He steps down from the ladder. His shoulders slump and the heat his body has stoked begins to dissipate in evaporating sweat. He once again sees the moonlight prison bars encapsulating him, his room, and his books. Piles of books have tumbled from their shelves, leaving blank spaces only partially lit by the moon. Shadows cast the walls in empty spaces where once there were only books. The piles are elephant dung, strewn about by their rampage against the moonlight. Full moon.

Old Timekilly

There once had been a librarian before Nicholas. Old Timekilly. He had died behind the library’s lone desk and had become mummified before anyone thought to look in on him or wonder why he no longer came down for supper. Nicholas is thinking about Old Timekilly, wondering what he would have looked like in this moonlight. He wonders whether Old Timekilly would have felt imprisoned. He was surely not caught dead illiterate for they found a book propped in his hands. He was positioned as if his dry sockets were still reading the page. It was the Odyssey by Homer someone had said when Nicholas still lived in the kitchen. Another thought it was Dickens.

What do they know, thinks Nicholas? It is their speculation for none who found him could read. What they did with the book after they disposed of Old Timekilly no one could say for there are only a few left who knew him at all and none of these were involved in his internment.

The Fat Book

It is through those blank dead eyes that Nicholas tries to see the world now, his world, moonlit bars and emptied shelves. It is this he sees through those same eyes that will be his own soon enough, one of his voices laments. Is he to be relegated to seeing those selfsame pages over and over again with every moonrise? I must escape these bars, he cries out, but this is now only a harsh whisper from his overtaxed throat. He glances towards the library entrance but there is only darkness. He has no torch, no candle to help him find his way out of the library. He has burned all of what they have brought him. Perhaps it is time to burn some books one of him thinks and then another rejects that idea. What if he burns the book Old Timekilly was reading, another voice admonishes? They say there is a curse upon it, the curse of which he has just cried out against. It is this book he reasons that is keeping him imprisoned. He can’t burn it and it won’t let him be, let him become anything outside of this room. He is becoming Old Timekilly. The curse, the curse. He raises his hands up to the moon and hisses his displeasure.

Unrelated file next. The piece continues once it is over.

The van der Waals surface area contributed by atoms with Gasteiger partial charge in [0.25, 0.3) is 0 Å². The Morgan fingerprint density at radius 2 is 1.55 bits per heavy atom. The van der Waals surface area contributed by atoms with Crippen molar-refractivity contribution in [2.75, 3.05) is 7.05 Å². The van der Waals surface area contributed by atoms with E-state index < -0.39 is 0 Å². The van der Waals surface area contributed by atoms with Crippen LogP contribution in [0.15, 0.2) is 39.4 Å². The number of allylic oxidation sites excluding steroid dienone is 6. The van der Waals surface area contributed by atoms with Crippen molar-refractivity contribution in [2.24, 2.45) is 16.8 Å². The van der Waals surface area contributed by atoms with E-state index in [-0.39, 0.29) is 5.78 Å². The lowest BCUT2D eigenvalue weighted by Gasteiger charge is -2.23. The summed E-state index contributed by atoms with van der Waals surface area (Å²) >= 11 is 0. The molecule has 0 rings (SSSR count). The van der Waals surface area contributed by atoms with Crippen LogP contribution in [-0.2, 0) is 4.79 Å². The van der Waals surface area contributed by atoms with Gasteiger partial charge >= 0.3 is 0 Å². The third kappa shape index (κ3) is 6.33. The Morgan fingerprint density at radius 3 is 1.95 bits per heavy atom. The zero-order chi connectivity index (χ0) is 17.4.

His eye catches the glint of steel above the mantle. He strides to it and takes down the sword and brandishes it in a figure eight. He isn’t strong right now. The weakness has overcome him. The pressure of the full moon weighs on his mind. The damp’s cool has penetrated his shirt and his bloodied shins have stuck to his pantlegs. He has fought the demons within and has come away alive but more depressed than exhilarated from the ordeal. The curse of Old Timekilly and his book…He lets the tip of the sword drag on the ground. He is eight again and working on his second sorting by color. It is there and with that disastrous effort that has become his downfall, one voice grumbles. He has been ruined by what he is incapable of doing and that is make this room, this tomb into something that can break out of itself and become something worthy of him, Nicholas, once removed, of the Great Manor.